“He was doing exactly what he wanted to do when he was killed,” Mr. Kelly recalled. “He knew what he was getting into by joining that one percent. He knew what the possibilities were, because we were at war.” “I was stunned when I came to work yesterday, and brokenhearted, when I saw what a member of Congress was doing,” he said. “What she was saying, what she was doing on TV. The only thing I could do to collect my thoughts was to go walk among the finest men or women on this earth.”

That’s how he gets absolved. That’s how he always gets absolved. There’s always somebody willing to step up and push their soul to the middle of the table for him to gamble with and, when he loses, because he always loses at the game of being human, he reneges on the bet because that’s what he always does. Of all the “generals,” Kelly always was the one closest to being a true Trumpian; his tenure at Homeland Security overseeing ICE showed that Kelly at least was sympatico with the president*’s Id-driven hardbar approach to immigration.

And now, by deploying the memory of his son, he’s given his inexcusable boss that boss’s most recent alibi for that boss’s most recent offense against human decency and the dignity of his office. There’s a great sadness in that.

It’s True — Facts from Sarah Hutto.

IN “NIGHT OF THE LIVING DEAD,” the “zombies” were in fact very much alive, as the studio chose not to go through the Zombie Actors Equity. In retaliation, union zombies went on to overtake local drinking establishments, playing fantasy football for hours, dominating the jukebox with college rock and tipping poorly.

STEPHEN KING WAS INSPIRED to write “Pet Sematary” when he found out one of his sons had been sacrificing small animals in the family barn. When Mr. King confronted him, his son transformed into a weird clown who had the power of bringing forth all of Mr. King’s most deeply held insecurities at any given moment, prompting Mr. King to drive off wildly into the Maine woods in his car, which he also believed to be possessed. Soon after, he retired to Florida to write inappropriate children’s books under a different name.

WHILE FILMING “THE NIGHTMARE ON ELM STREET,” the director Wes Craven felt that Freddy Kruger’s original costume of just fingernail extensions and a striped sweater wasn’t scary enough, so he decided to permanently melt Robert Englund’s face at the last moment for effect. The actor claims to have been typecast ever since as a result, as well as generally inconvenienced by the whole melted face thing.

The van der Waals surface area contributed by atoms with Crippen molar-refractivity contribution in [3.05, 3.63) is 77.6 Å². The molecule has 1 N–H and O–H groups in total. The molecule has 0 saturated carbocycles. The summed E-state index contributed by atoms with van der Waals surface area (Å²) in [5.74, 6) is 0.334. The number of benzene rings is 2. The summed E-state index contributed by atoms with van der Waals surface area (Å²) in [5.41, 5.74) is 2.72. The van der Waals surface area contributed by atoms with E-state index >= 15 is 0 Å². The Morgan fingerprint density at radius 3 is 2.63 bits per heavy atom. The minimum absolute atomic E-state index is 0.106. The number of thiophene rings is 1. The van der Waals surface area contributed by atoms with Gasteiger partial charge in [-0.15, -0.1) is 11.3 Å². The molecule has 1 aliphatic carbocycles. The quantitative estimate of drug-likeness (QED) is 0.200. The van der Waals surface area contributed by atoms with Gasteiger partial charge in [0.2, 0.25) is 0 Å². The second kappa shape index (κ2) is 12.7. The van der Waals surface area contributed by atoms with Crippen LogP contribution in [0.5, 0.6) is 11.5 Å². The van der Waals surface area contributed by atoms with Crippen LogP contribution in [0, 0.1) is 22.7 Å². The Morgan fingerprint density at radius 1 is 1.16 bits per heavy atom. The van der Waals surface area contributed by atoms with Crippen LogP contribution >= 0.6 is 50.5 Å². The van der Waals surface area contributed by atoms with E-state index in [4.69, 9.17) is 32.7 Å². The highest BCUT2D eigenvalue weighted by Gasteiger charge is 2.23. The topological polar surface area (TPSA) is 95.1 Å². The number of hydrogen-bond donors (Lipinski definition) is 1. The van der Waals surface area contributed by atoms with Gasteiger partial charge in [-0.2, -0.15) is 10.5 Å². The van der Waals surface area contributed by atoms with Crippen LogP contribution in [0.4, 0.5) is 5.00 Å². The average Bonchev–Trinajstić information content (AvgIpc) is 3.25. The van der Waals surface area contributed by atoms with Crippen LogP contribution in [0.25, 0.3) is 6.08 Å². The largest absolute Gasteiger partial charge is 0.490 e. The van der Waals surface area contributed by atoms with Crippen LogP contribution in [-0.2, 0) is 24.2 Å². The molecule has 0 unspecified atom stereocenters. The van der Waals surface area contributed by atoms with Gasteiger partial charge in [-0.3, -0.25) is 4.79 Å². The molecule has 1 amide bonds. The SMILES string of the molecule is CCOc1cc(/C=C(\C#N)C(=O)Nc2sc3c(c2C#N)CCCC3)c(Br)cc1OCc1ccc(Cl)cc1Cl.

ALFRED HITCHCOCK RELEASED “The Birds” in 1963 only to die 17 years later. Though it did not involve birds in any way, his death at age 80 was felt by many to be more than just coincidence.

FRANKENSTEIN’S MONSTER WAS first cousins with the Tin Man from “The Wizard of Oz.” They shared a congenital defect of stiff joints and were both prescribed an oil can. Only the Tin Man got to use his oil can on set, and as a result was able to go on to star in “The Iron Giant,” “RoboCop” and “Mad Max.” Frankenstein’s monster unfortunately succumbed to his defect as well as the rust caused by his ungalvanized neck bolt.

IMMEDIATELY AFTER FILMING “It’s the Great Pumpkin, Charlie Brown,” Snoopy was rushed into surgery for a buildup of urethral crystals. He survived the surgery and was put on a low-starch diet, but was never quite the same after.

THE “OCT” PART OF OCTOBER means “eight” in Latin, which is now a dead language because it went skinny dipping at dusk in the lake, unlike French and German, which chose to remain at the bonfire with the rest of the group.

THERE’S NO SUCH THING as ghosts, but there are bugs that crawl into your ear canal while you’re sleeping and emit negative subliminal messages, ever eating away at your sense of well-being.

MOST PEOPLE KNOW more about Jamie Lee Curtis’s bowel issues than they do about Nafta.

THE REAL COSTUMES are the ones we wear the other 364 days of the year.

YOU’RE TURNING into your mother. Or your father. Whichever one is worse, you’re turning into.


PUMPKINS are a fruit.

Doonesbury — Flashback.

One bark on “Sunday Reading

  1. Amazing that W seems statesmanlike now. He should tread lightly when it comes to talking about outright fabrications, though.